Speaking of Germany: This is particularly criticized in Italy due to its handling of the SARS-CoV-2 virus. The Italians are particularly suspicious of the German figures: How is it possible that 6,012 laboratory-confirmed COVID-19 cases (as of March 16) are known in Germany, while the deaths have so far only amounted to 13? Calculated, this would result in a mortality of around 0.2 percent. Italy, meanwhile, has to contend with 27,980 confirmed cases, of which 2,158 have already died. This would result in a mortality rate of 7.7 percent, 38 times (!) Higher than in Germany.

The curious differences can only be explained by the fact that Germany carries out at least 38 times more tests than Italy. But that is unlikely - and hardly to be checked, since Germany is one of the few countries that does not centrally record and publish the number of tests carried out.

MEPs of the FdI therefore suspect a system behind the blatant disparity and submitted a corresponding request a week ago in order to gain clarity on the riddle, whereby they provided the answer themselves without further ado: "There is a suspicion that you are in Germany Sick of Covid-19 and dies, but that the authorities do not know - or that they do not tell ".

The EU needs more symbolism

In this misery and left in the lurch by its European partners, an unlikely savior rushed to help Italy. Ironically, a team of doctors from China landed at the airport in Rome on March 12th and had over 30 tons of medical material, including masks and resuscitation devices, in their luggage.

The action had already been announced in the media by Foreign Minister Luigi Di Maio several days beforehand and immediately made waves: "You can recognize friends in need" was the headline of the online portal OPEN of the left-wing star journalist Enrico Mentana. "Thank you! In contrast to Europe, you show your solidarity!" Was to be read in the comments under a corresponding Facebook post from the Chinese embassy.

While Di Maio propagated the delivery as a solidarity-based aid measure by the Chinese government and this version was also picked up by numerous Italian media, the center-right newspaper IL FOGLIO revealed that the delivery from China was actually commissioned by the Italian state through the intermediation of private foundations and was paid. At best, China's benevolence towards Italy consisted of being the first to deliver - at the same time as Italy, France had also requested protective masks and medical material. Apart from that, as Il Foglio found, the deliveries in question were at best symbolic quantities in relation to the total demand.

But too late: The corrections were lost in the Italian reporting and China is currently preparing the next PR prank: Around 400 doctors and nurses are to be flown to northern Italy in the near future to support their Italian colleagues. Good for China, bad for the EU's image.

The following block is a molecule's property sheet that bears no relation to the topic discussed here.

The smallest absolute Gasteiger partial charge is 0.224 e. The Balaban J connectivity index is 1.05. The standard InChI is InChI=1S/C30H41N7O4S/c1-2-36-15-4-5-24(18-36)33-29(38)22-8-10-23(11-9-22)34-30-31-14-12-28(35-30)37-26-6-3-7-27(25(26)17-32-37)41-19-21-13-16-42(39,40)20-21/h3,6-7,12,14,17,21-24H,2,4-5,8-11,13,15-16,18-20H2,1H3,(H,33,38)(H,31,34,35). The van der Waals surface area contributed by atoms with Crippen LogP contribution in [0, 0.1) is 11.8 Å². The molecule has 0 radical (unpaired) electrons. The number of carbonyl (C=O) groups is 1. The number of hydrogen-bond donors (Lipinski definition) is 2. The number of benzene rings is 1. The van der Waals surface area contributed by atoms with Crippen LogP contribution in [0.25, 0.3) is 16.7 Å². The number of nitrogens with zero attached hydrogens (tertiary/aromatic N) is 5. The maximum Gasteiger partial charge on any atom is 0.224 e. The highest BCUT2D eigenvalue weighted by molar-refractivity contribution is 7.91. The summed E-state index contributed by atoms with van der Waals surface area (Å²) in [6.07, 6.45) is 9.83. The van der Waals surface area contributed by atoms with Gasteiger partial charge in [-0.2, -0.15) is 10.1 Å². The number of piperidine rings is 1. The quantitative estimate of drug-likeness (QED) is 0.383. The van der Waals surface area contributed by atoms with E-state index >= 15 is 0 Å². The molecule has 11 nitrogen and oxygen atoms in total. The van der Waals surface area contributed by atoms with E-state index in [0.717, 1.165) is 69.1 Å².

It is hardly relevant anymore that on March 11th, the EU Commission chief Von der Leyen made a comprehensive statement on Italy's situation for the first time, even in Italian: "In questo Momento in Europa siamo tutti italiani" (Now we are in Europe all Italians). In view of the critical situation, it promised more flexibility with regard to balance sheet deficits and promised 25 billion in aid money to support affected member states in the fight against the virus.

The reaction of the Italians? Behave, if not hostile. In the comment columns under the corresponding reports - regardless of the political coloring of the respective medium - skeptical and malicious comments overturned: "Are they kidding us now? Patient Zero came from Germany, then they hide their cases so that we are ultimately the infected and now they're making fun of them too. " Or something more matter-of-factly: "Dear EU, it is too late. We have been in quarantine for 15 days and had to fight our way alone. Never before have we felt so abandoned. But we will rise again - with or without the stars blue background. "

Undoubtedly, billions of aid money from the EU and more flexible guidelines regarding government spending are consequently more helpful than the more symbolic aid deliveries from China. But as long as this is not communicated effectively, little will be gained for the European future. Every serious economist knows that Italy would be economically ruined without EU membership. That is also the reason why right-wing extremist politicians like Matteo Salvini are first demanding to leave the EU during the election campaign and then limit themselves to rhetoric as soon as they are in government. But if the PR field is now completely left to the Chinese government and local right-wing populists in the wake of the corona crisis, this could have unforeseen consequences for Italy's status within the EU. (Teseo La Marca)